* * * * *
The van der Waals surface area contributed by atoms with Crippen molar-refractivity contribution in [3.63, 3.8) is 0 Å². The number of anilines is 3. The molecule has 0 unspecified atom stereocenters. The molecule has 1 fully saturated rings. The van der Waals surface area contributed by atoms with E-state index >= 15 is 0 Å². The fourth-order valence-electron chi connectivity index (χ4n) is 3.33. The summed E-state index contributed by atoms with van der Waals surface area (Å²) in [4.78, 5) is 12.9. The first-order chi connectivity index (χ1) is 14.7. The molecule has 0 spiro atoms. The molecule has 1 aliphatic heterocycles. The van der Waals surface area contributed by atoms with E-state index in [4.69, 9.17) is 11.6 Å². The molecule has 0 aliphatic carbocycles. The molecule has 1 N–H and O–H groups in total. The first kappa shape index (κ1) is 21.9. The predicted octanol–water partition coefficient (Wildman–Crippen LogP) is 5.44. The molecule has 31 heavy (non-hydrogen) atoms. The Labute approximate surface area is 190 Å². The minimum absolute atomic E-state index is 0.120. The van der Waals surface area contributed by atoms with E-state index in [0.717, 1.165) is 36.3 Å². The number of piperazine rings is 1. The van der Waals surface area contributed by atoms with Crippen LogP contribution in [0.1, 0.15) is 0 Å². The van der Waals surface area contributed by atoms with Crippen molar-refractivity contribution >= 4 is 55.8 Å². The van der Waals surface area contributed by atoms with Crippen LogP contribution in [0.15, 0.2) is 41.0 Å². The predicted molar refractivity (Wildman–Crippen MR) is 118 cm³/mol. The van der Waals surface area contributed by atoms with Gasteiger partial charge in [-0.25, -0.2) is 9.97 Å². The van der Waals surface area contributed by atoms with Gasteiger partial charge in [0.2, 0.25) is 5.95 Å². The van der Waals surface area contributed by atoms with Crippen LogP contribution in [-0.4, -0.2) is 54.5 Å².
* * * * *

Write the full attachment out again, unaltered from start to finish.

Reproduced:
The van der Waals surface area contributed by atoms with Crippen molar-refractivity contribution in [3.63, 3.8) is 0 Å². The number of anilines is 3. The molecule has 0 unspecified atom stereocenters. The molecule has 1 fully saturated rings. The van der Waals surface area contributed by atoms with E-state index >= 15 is 0 Å². The fourth-order valence-electron chi connectivity index (χ4n) is 3.33. The summed E-state index contributed by atoms with van der Waals surface area (Å²) in [4.78, 5) is 12.9. The first-order chi connectivity index (χ1) is 14.7. The molecule has 0 spiro atoms. The molecule has 1 aliphatic heterocycles. The van der Waals surface area contributed by atoms with E-state index in [4.69, 9.17) is 11.6 Å². The molecule has 0 aliphatic carbocycles. The molecule has 1 N–H and O–H groups in total. The first kappa shape index (κ1) is 21.9. The predicted octanol–water partition coefficient (Wildman–Crippen LogP) is 5.44. The molecule has 31 heavy (non-hydrogen) atoms. The Labute approximate surface area is 190 Å². The minimum absolute atomic E-state index is 0.120. The van der Waals surface area contributed by atoms with E-state index in [0.717, 1.165) is 36.3 Å². The number of piperazine rings is 1. The van der Waals surface area contributed by atoms with Crippen LogP contribution in [0.1, 0.15) is 0 Å². The van der Waals surface area contributed by atoms with Crippen molar-refractivity contribution >= 4 is 55.8 Å². The van der Waals surface area contributed by atoms with Crippen LogP contribution in [0.15, 0.2) is 41.0 Å². The predicted molar refractivity (Wildman–Crippen MR) is 118 cm³/mol. The van der Waals surface area contributed by atoms with Gasteiger partial charge in [-0.25, -0.2) is 9.97 Å². The van der Waals surface area contributed by atoms with Gasteiger partial charge in [0.2, 0.25) is 5.95 Å². The van der Waals surface area contributed by atoms with Crippen LogP contribution in [-0.4, -0.2) is 54.5 Å².